Also other vendors are trying to do this, but they usually create their own templates that don't comply with the standard. We are using the fact that multiple templates can be written to the single chip. Dewesoft is writing the standard template FIRST, so this can be read with any other data acquisition device supporting TEDS and on top of that other Dewesoft specific templates are written to fully set the amplifier.

In the TEDS section we can see these multiple templates.

 Multiple templates in TEDS sectionImage 9: Multiple templates in TEDS section

If you want to edit the sensor, just click the lock symbol on the right upper corner to unlock.

Starting with Dewesoft X we can also define additional information for the sensor including password to prevent rewriting the sensors by users.

'Allow user to define offset' optionImage 10: Enable 'Show advanced sensor settings', click 'Save sensor' and define desired advanced write options

If the option "Show advanced sensor settings" is checked, the user can enter the Advanced write options after clicking on the Save sensor button.

TEDS editor is a complete tool for the management of TEDS chips. Even though we spent a lot of time developing it, it is completely free of charge. If you like it, we would be really happy if you make a donation to your local charity.

You don't even need a Dewesoft instrument to use DeweTEDSEditor, it works with low-cost OneWire Reader, so you can use it with your sensor calibration equipment to prepare sensors to work with Dewesoft or any other instrument supporting TEDS. The one we use as standard is a DS9490R USB based reader from Maxim. It can be bough for around 20 USD.

You can find DeweTEDSEditor on our web page in the download section.

Dewesoft TEDS Editor interfaceImage 11: Dewesoft TEDS Editor interface 

After we Read from device, the screen gets filled with information from the sensor. Before reading from the device, select the right channel number on which you have connected TEDS.

 Reading the TEDS chip from a sensorImage 12: Reading the TEDS chip from a sensor 

What we can see are three sections:

1. Interface,
2. TEDS device and
3. TEDS template.

1. Interface section

The left side is the Interface section and shows us the three Interfaces that Dewesoft allows to have - Dewesoft USB device, Amplifiers RS232, and OneWire reader.

Interface sectionImage 13: Interface section 

If we choose for example Dewesoft device in the Interface section, we also need to choose the right Channel number (ChNr.). And then we press Read from device.

On the left side we receive all the information of the amplifier or the interface: its name, serial number, calibration date, excitation, and more.

 Information about the amplifierImage 14: Information about the amplifier 

2. TEDS device section

TEDS device section shows us what device was found after we have pressed Read from device. In our case it found a DS24B33 chip. This is also the usual TEDS that we recommend among all the different TEDS device options.

TEDS Device sectionImage 15: TEDS Device section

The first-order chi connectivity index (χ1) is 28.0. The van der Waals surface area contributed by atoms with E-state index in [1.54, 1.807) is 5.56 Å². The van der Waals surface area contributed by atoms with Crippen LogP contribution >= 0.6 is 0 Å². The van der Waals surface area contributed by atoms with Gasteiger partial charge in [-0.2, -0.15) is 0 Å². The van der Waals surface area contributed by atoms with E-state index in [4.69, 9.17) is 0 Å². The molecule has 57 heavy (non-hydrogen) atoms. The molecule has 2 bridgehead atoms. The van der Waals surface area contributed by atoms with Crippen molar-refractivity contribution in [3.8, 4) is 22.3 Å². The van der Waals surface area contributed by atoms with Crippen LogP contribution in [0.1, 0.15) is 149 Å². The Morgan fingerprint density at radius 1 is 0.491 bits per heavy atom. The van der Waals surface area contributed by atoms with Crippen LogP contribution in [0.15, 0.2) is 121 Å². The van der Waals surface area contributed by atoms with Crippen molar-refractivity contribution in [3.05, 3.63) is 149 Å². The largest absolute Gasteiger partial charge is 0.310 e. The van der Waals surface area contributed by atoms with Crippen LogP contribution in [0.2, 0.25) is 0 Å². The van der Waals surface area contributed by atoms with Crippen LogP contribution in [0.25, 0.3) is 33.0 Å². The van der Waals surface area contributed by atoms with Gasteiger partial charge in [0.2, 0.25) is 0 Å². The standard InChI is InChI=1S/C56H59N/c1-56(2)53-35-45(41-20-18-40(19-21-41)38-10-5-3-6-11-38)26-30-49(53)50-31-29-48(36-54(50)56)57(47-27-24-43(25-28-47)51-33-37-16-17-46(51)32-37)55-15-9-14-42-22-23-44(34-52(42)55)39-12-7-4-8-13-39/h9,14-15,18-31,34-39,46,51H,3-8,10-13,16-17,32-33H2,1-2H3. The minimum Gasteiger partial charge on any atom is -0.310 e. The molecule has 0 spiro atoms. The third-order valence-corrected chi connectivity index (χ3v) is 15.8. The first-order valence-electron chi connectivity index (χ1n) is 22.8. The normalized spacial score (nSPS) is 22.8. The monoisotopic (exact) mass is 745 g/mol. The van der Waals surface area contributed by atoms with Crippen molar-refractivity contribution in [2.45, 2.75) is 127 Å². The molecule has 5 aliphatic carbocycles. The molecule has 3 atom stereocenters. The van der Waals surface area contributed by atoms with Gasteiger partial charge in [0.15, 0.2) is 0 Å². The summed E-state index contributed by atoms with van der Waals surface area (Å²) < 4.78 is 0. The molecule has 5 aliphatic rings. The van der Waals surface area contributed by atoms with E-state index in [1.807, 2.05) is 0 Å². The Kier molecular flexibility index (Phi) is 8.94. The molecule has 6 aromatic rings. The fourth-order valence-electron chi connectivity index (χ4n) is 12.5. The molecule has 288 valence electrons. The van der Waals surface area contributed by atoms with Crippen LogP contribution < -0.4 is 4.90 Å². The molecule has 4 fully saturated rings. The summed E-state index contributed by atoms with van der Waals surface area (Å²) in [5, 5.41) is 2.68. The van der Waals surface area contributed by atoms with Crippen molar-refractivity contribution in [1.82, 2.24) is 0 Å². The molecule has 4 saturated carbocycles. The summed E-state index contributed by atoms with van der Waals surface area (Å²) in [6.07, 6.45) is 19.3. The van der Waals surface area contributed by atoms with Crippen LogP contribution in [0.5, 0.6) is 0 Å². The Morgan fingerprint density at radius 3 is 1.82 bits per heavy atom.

Selecting TEDS DeviceImage 16: Selecting TEDS Device 

What we can see below the found TEDS device is also it's first (Alternative) name, short description, that shows us how many memory the TEDS has, in our example 4-kbit EEPROM and what is really unique - TEDS serial number (SN). On this point it is really important to point out that every TEDS chip has its own serial number.

3. TEDS template section

TEDS template section shows us the Manufacturer and his ID number, Model number and Serial number of TEDS. In this section we can also find detailed information, for example Bridge type, Response time,...

TEDS template section includes a lot of informationsImage 17: TEDS template section includes a lot of information


All this information is decoded from TEDS Data on the left. After every change, Template data changes, and TEDS data stays the same as it was.

Decoded information from TEDSImage 18: Decoded information from TEDS


Down at the bottom we can find all the actions that were made since we have opened the TEDS editor. All the errors will also appear in this screen.

Actions made in TEDS editorImage19: Actions made in TEDS editor 

NOTE: Calibration date and other information of TEDS can be only changed if it was created by Dewesoft or if somebody else made it with the Dewesoft tool (TEDS editor).

IMPORTANT: While using the TEDS editor, you really need to know what you are doing!

Creating new TEDS sensors

Creating a TEDS sensor from scratch is very easy. First of all, we need to write in the Manufacturer, Model number and serial number. These fields are quite limited in what we can write in, but there is a better way of doing that, so if these fields don't make you happy, read further.

When you have an empty sensor, we can add a new template by pressing the Add new template button. All standard IEEE sensors are supported. We can enter any field in the template in the user editor.

Add a new template for an empty TEDS sensorImage 20: Add a new template for an empty TEDS sensor

Now we can add additional templates. We can add a standard Calibration table, Calibration curve, or Frequency Response Curve or we can add the Dewesoft amplifier template to define all amplifier properties (Input type, Range, LP, and HP filter, ...).

Adding standard templatesImage 21: Adding standard templates 

LP filter - defines which low pass filter will be chosen for the amplifier (advanced option has also type and filter order)
User coupling - defines which high pass filter will be used (either sensor is AC or DC coupled)
Measurement - defines which measurement type amplifier is set to (voltage, bridge, potentiometer, ...)